Wednesday, 19 September 2012

So I Read Phonogram: The Singles Club.

Or a 250 word (or less) review of the second Phonogram collection.

By Kieron Gillen and Jamie McKelvie, Icon Comics.

The Singles Club is Gillen and McKelvie’s second foray into their urban fantasy world where music is literally magic. The Singles Club focuses on several young Phonomancers1 as they attend a night club playing pop singles with exclusively female vocals. The book presents seven separate character studies that take place over the same evening and which weave together to create a larger story. It's an interesting choice from the perspective of Phonogram’s mission statement to illustrate why music is magical. Rue Britannia2 focused on the musical tastes and experience of a single Phonomancer and only defined how music was magical to him. The Singles Club, with its wider focus, manages to explain a variety of ways people might find music powerful: from dancing to nostalgia to escapism to... well, read the book. The Singles Club is constructed is a lot like a great second, critically adored album.3,4 The way the stories vary in tone and focus, while retaining a central concept/motif is much like how the best albums work. Even the order of the stories reflects how songs on an album are arranged: The Singles Club starts with a fun poppy story, then a sad soulful one, then a throwback story to Rue Britannia followed by a fun, kind-of-wanky pop bit before descending into a couple sad, complicated, and artistic stories before rising to a fast paced ecstatic conclusion. Thus the singles club manages to maintain the core sound of Rue Britannia while adding a level of diversity and complexity.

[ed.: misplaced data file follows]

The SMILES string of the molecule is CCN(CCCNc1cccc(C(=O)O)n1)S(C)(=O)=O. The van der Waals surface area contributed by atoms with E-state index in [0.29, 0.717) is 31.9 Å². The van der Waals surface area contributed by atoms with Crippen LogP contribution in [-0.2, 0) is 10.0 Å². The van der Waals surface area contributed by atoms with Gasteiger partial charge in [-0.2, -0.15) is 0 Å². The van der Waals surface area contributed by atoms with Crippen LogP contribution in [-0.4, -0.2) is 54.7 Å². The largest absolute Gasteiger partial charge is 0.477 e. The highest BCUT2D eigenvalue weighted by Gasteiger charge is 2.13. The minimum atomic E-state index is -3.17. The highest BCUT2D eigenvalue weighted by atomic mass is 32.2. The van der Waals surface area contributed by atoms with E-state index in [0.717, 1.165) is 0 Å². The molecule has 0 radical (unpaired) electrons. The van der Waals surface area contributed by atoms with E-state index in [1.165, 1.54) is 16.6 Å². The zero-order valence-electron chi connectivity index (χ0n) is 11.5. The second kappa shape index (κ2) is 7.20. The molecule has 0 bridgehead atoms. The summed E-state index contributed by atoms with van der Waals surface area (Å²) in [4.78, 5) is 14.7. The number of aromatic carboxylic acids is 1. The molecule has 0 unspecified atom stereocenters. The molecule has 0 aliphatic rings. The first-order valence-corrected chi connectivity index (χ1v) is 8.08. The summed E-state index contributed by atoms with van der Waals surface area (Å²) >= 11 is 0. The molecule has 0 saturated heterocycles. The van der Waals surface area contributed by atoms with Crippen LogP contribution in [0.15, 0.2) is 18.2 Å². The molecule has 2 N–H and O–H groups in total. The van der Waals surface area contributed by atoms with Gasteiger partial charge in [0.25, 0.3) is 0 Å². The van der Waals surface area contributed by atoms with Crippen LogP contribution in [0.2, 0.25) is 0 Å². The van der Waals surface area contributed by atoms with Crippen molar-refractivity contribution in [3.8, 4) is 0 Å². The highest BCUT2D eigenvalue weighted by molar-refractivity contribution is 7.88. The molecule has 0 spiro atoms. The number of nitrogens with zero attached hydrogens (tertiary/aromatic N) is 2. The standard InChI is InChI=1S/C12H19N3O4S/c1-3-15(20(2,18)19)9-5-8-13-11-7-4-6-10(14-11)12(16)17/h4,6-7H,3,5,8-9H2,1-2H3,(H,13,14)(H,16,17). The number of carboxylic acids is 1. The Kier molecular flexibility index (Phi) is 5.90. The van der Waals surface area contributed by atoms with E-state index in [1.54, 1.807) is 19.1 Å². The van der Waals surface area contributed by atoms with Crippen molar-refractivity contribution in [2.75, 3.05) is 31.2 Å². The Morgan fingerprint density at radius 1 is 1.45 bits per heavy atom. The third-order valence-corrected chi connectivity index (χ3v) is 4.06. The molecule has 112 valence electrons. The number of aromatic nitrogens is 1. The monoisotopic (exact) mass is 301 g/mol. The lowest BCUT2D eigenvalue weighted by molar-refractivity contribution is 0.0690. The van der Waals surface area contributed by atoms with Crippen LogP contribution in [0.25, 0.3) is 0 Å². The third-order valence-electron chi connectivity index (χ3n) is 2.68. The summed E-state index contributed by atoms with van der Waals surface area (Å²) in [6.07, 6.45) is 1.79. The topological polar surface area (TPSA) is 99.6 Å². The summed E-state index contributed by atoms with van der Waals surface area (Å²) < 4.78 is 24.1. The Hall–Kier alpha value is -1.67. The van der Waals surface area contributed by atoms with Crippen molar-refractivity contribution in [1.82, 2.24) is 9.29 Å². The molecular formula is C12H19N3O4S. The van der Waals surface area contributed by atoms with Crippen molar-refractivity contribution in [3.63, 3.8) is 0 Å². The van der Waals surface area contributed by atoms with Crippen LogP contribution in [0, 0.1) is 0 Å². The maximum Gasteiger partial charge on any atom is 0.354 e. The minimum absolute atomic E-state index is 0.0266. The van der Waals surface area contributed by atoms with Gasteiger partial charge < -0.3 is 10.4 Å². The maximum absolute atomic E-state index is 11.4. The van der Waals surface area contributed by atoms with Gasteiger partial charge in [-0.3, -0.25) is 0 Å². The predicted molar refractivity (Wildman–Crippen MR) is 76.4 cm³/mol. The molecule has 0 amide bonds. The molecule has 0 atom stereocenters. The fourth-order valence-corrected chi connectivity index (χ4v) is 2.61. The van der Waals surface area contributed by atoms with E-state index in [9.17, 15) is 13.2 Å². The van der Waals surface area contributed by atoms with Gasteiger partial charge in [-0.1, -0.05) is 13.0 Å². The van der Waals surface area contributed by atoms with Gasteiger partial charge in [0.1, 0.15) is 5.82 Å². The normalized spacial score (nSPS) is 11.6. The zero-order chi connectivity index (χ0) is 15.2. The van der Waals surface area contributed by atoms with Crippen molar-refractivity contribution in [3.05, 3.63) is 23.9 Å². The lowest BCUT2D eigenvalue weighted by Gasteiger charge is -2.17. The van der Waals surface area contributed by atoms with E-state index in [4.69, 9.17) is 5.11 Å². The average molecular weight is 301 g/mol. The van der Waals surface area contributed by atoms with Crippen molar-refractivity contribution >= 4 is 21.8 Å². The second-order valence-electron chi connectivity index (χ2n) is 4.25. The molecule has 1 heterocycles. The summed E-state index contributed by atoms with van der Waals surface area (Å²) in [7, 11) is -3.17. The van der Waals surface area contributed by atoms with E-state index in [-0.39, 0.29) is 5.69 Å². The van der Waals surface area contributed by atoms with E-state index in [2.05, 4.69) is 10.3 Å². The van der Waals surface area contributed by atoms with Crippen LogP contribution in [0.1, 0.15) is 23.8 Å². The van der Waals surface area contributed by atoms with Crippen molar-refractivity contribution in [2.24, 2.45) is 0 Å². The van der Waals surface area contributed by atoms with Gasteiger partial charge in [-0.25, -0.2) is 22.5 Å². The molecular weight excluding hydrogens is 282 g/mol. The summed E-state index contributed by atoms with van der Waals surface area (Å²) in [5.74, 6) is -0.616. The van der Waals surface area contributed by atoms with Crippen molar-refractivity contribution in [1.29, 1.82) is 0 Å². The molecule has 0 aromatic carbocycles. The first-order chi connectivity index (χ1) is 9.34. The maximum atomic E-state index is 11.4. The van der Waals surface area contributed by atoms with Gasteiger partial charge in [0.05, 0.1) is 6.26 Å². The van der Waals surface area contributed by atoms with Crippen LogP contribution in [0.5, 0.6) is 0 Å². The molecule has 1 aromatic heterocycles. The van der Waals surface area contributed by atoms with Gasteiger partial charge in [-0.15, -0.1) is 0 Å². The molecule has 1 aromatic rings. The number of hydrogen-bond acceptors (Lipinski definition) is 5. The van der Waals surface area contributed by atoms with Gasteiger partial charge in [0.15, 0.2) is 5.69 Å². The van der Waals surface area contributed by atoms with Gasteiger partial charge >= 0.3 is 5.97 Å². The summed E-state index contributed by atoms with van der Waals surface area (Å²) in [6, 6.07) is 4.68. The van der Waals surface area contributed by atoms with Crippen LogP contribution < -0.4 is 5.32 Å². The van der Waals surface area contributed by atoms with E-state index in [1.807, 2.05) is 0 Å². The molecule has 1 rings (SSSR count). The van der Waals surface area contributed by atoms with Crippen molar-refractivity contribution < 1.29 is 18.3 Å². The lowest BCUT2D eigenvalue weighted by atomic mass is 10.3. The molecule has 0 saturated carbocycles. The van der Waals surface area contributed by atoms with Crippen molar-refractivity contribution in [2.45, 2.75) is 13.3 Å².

Word count: 250

1: Those adept at using Music as Magic.
2: The first Phonogram volume.
3: To further butcher a simile from my Rue Britannia review.
4: It also has a higher production value with excellent colours by colourest Matt Wilson, and being printed on nicer paper.

So I Read Phonogram: Rue Britainia

No comments:

Post a Comment